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Bills aim to ticket those texting, driving easier

Florida 1 of 9 states to get failing grade for its traffic safety laws

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TALLAHASSEE, Fla. – Florida is one of nine states to get a failing grade for its traffic safety laws. One of the reasons SafeRoads.org faulted the state is for its weak texting while driving law, but at least two bills have already been filed to make ticketing those who text and drive easier.

One of the reasons Florida flunked is because drivers who text and drive can't be ticketed unless police stop them for something else.

Rep. Lori Berman is co-sponsoring a bill that will let police issue tickets when they spot someone texting and driving.

"We just don't make it a priority and we need to," said Berman.

At least a half-dozen drivers were spotted texting in a 30-minute drive on U.S. 90 near the Florida State University campus.

While one driver rocked out, he was looking down and his hands were not on the wheel. He was still looking down when the light turned green.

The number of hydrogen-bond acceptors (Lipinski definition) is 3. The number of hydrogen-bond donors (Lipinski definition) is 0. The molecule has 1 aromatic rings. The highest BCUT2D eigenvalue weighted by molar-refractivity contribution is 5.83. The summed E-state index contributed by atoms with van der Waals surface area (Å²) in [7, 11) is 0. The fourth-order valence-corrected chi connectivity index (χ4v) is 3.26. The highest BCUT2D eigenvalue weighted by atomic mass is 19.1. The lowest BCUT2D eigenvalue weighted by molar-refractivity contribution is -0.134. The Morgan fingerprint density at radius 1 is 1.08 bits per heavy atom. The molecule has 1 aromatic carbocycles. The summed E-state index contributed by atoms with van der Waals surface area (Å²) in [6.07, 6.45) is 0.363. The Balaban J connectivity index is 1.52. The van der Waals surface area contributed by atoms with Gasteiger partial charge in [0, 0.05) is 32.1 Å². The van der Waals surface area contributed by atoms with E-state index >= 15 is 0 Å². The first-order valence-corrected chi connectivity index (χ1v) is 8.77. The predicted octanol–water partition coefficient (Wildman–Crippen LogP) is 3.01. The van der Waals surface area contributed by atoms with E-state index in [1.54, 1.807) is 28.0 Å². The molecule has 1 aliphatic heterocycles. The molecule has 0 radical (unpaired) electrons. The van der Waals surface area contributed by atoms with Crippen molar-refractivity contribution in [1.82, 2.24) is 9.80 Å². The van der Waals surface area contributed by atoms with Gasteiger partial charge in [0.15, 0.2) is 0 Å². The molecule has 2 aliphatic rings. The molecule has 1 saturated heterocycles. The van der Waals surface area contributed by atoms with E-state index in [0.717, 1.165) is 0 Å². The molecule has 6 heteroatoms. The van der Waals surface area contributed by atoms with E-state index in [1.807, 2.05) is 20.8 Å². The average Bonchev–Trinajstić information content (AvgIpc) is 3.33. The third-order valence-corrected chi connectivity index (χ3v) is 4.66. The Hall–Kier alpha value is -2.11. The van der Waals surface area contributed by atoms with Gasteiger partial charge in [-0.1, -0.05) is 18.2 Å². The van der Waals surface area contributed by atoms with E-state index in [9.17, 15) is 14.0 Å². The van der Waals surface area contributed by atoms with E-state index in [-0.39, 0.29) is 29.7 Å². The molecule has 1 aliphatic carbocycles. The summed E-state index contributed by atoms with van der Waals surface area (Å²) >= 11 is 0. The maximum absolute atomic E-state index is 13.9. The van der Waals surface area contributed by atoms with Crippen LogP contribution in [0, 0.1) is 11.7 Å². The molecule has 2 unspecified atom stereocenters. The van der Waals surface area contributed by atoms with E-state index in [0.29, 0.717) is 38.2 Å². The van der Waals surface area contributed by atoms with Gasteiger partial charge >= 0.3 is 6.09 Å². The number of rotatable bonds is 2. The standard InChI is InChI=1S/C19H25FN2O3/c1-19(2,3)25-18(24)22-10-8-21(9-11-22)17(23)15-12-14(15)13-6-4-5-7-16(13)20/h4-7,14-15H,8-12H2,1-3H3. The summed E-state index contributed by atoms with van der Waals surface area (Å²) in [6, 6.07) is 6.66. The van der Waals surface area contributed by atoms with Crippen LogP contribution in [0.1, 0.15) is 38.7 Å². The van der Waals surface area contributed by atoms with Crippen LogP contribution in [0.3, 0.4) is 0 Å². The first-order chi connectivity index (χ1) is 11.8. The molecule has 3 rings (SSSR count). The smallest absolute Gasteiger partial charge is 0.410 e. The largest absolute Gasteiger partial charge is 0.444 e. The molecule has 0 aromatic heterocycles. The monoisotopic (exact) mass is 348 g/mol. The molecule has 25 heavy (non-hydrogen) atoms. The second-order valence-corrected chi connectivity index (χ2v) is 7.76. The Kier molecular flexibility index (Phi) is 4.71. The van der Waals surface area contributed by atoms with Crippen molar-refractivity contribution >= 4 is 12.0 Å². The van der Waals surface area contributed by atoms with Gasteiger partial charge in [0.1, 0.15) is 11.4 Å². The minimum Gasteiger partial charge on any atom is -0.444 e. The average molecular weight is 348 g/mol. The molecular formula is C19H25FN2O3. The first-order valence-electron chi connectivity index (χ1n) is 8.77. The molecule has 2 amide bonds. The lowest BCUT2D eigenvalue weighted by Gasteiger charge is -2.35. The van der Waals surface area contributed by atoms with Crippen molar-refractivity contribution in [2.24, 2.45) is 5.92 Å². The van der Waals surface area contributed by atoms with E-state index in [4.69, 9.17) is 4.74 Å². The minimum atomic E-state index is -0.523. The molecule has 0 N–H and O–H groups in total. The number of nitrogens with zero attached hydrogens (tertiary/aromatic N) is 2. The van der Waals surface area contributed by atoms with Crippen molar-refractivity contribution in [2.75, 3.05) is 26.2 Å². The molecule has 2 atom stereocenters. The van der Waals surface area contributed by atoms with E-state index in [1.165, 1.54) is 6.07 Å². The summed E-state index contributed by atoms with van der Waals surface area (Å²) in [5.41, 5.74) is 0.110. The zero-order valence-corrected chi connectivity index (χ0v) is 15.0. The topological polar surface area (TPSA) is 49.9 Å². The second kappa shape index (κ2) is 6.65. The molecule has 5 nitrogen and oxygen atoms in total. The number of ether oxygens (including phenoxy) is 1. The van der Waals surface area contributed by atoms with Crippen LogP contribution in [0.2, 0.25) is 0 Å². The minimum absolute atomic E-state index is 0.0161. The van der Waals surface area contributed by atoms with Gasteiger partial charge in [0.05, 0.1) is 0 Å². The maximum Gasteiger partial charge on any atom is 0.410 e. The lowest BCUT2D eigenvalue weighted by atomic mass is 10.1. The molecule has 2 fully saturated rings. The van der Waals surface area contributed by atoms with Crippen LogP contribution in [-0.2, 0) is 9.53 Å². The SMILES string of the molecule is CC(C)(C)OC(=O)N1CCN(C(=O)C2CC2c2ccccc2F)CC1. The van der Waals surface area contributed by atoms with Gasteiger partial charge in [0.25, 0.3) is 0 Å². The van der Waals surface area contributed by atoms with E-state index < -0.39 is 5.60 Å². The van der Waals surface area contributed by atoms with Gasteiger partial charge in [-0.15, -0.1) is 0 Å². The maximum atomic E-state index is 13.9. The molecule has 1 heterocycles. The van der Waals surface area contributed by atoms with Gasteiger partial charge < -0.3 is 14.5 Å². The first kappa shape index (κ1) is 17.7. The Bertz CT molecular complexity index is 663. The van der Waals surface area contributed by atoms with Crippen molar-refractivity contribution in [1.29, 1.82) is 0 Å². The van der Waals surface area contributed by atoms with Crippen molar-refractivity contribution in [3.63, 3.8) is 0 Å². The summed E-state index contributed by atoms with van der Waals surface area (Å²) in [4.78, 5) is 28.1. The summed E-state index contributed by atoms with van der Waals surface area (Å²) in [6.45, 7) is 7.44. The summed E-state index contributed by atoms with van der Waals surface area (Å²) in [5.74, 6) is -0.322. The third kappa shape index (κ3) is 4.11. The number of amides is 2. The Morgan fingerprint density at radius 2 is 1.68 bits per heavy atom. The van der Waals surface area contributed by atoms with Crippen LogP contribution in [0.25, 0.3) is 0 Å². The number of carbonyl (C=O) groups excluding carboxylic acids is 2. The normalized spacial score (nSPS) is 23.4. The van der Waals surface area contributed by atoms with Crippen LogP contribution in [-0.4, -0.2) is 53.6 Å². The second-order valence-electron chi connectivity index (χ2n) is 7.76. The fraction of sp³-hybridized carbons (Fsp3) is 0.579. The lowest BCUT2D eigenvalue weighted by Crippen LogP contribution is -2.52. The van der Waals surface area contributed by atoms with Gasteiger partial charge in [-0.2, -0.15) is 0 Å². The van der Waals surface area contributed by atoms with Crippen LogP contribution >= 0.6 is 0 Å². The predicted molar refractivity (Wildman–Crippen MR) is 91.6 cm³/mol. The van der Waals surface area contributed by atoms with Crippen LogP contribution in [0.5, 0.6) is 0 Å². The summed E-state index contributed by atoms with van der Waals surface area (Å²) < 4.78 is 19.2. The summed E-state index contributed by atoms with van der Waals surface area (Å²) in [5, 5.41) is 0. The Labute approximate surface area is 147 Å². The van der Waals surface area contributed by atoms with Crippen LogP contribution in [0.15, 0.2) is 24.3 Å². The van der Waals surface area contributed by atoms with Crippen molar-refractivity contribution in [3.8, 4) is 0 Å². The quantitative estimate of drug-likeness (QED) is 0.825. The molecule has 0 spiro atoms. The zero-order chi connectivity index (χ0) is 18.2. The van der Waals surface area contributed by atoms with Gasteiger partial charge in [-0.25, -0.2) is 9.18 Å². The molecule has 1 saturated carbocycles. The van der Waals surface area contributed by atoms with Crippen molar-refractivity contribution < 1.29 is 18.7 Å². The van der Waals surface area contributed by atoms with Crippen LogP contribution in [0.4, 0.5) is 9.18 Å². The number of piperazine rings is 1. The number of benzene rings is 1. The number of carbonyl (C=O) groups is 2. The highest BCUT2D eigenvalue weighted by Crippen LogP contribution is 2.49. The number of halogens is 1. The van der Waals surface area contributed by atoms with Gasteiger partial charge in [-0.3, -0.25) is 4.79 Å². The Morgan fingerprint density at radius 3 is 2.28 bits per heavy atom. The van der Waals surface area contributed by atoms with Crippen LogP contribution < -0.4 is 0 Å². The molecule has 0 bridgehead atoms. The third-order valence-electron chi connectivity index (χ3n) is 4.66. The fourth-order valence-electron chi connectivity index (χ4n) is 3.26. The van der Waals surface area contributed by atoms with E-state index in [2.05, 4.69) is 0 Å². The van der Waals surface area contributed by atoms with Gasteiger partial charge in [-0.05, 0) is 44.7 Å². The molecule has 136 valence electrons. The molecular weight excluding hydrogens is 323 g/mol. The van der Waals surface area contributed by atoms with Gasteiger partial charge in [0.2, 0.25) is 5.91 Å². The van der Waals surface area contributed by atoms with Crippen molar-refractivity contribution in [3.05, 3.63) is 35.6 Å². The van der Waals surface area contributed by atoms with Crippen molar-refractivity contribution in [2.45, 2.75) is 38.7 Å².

RELATED: Lawmakers would turn off cell phones for young drivers

Rep. Keith Perry, of Gainesville, sees it all the time as well.

"When you see them and they speed up and slow down, speed up and slow down, or they swerve a little bit, then you get next to them and see that they are texting," said Perry. "Hopefully its going to happen a lot less."

Some want to get even tougher than ticketing texters. One bill would prohibit anyone under 18 from using any wireless device behind the wheel.

Another reason for the state's low grade is that it only requires kids up to age 5 in a booster seat, while studies show 6- and 7-year-olds most at risk of being hurt if they are in a seat belt. The full report can be found here.